• Chris November 8, 2019 at 10:47 am - Reply

      If you signature is included by default for a new email you should have it.

  2. Kanishk November 1, 2019 at 8:23 am - Reply

    It’s Great formula for short email.
    Any other alternative to send long email id
    Thank you Madam it’s Very Great

    • Chris November 8, 2019 at 10:50 am - Reply

      That’s the limitation in Excel. There is no way around that with a formula.

  3. Tony November 3, 2019 at 11:17 am - Reply

    Failed to do this due to the limitations of 255 characters. Anyway to send long body email with hyperlink? Thanks

    • Chris November 8, 2019 at 10:45 am - Reply

      That’s a limitation in Excel. Unfortunately, there’s no way around that.

  4. Natalia Greene November 8, 2019 at 12:40 am - Reply

    Hi Leila! Thank you so much for all your videos and helpful tips and tricks! I am currently taking your dashboard class and loving it :)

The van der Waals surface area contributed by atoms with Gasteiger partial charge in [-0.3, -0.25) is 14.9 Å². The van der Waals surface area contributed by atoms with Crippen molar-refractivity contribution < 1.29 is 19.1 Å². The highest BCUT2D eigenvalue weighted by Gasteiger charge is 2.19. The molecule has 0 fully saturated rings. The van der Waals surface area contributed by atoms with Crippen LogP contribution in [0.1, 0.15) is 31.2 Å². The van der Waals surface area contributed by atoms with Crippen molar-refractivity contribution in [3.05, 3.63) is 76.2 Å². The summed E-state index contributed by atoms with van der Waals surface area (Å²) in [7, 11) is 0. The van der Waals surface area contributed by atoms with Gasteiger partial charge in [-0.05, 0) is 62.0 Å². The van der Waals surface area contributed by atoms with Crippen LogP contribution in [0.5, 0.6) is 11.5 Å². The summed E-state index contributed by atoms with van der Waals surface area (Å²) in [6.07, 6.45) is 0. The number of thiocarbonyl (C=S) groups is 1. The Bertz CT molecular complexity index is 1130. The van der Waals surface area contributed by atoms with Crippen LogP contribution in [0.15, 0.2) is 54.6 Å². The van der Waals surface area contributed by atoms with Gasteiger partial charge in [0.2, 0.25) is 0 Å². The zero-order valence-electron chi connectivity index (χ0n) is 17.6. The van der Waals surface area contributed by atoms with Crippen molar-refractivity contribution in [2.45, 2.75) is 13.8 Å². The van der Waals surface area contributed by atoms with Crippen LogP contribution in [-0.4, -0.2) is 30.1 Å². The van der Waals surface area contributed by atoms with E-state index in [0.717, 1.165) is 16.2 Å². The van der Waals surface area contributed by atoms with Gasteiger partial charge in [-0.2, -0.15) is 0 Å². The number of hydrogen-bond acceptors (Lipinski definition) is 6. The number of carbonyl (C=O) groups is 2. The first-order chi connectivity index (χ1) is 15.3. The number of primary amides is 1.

Regarding dynamic email, it is possible to add attachment in the email dynamically as well? For example have another column with file path location and have this file be attached to the email? What is the syntax for Attachment?
    Thank you,
    Natalia

    • Chris November 8, 2019 at 10:57 am - Reply

      We are glad you like the course Natalia.
      Regarding attachments you can use VBA. If you’re in Leila’s VBA course, check out sections 15 & 18 (to attach any PDF document).

      • Natalia Greene November 8, 2019 at 9:05 pm - Reply

        Thank you Chris! I will check it out :) Not there yet.